According to the UN’s Food & Agriculture Organisation approximately one-third or over 1.3 billion metric tons of all edible food produced for human consumption is lost or wasted annually throughout the supply chain. Due to the resource intense nature of growing, producing, processing, and packaging muscle-based and dairy products, this loss represents a significant cost to the food industry. Novel technologies such as antimicrobial active packaging can reduce food waste through shelf life extension of food products improving sustainability and reduce cost in the food value chain.
The innovative surface patterning technology enables deposition of any antimicrobial material (e.g. silver, copper, magnesium, natural antimicrobials etc.) onto the surface of any polymer including inert LDPE. The process is based on a block copolymer patterning on the surface of LDPE followed by the deposition of the chosen antimicrobial into the nanopatterned structure. The in vitro trails of the antimicrobial coated systems show they are highly effective against a wide range of microorganisms. These include spoilage and pathogenic bacteria (e.g. Pseudomonas spp. (PS spp), Bacillus cereus (BC), Staphylococcus aureus (SA), Salmonella spp., and Escherichia coli (E. coli)). The antimicrobial LDPE coated packaging materials manufactured using the technology were effective in extending significantly the shelf life of chicken breast fillets (CBFs) stored under chilled storage conditions (4°C) by at least 2 days compared to control LDPE packaging (i.e. from 6 days to 8 days).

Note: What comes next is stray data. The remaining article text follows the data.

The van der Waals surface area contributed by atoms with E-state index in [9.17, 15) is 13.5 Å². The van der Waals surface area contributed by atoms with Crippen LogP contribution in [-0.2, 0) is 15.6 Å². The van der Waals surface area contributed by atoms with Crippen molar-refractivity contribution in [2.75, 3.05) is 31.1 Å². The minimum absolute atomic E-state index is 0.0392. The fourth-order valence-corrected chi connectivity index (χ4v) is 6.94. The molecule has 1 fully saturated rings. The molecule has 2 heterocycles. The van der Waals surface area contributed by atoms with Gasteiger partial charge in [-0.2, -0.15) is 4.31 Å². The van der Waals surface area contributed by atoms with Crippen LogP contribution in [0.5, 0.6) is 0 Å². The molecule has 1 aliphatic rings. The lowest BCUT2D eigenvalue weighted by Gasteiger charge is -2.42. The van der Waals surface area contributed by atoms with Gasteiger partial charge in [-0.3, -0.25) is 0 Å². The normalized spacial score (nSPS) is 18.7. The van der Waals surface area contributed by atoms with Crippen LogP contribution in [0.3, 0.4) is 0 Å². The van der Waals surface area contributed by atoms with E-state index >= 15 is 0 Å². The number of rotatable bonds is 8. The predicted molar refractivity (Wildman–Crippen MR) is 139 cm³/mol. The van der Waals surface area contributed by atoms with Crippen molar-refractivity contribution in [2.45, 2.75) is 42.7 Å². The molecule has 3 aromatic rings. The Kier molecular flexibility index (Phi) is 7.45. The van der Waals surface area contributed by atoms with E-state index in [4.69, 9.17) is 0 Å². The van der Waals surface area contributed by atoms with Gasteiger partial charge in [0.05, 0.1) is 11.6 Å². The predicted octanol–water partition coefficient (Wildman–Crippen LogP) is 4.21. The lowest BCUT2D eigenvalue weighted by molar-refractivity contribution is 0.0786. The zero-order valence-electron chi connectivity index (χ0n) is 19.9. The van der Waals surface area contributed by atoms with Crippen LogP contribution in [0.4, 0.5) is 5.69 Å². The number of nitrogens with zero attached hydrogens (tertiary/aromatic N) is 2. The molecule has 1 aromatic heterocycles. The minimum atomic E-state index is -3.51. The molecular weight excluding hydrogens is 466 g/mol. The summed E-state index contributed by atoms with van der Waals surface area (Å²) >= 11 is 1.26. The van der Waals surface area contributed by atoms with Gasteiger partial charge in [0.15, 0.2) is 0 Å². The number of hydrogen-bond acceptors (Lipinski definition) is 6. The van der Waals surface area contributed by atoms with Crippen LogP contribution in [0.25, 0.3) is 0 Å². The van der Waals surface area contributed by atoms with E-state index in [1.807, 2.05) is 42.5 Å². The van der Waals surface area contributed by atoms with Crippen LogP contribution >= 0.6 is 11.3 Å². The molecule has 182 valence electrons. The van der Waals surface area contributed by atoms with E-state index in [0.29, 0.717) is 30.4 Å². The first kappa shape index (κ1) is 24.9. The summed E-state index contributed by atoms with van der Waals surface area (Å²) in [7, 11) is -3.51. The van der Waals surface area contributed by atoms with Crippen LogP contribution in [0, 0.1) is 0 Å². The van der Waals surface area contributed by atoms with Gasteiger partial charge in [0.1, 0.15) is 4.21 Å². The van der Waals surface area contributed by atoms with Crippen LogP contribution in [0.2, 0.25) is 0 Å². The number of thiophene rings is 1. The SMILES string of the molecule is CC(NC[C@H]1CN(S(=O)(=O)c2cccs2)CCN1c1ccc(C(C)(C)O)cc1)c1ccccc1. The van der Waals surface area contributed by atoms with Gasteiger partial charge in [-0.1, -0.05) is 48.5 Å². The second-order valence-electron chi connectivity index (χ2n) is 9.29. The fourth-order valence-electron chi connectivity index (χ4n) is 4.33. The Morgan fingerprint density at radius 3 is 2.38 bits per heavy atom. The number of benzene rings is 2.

University College Cork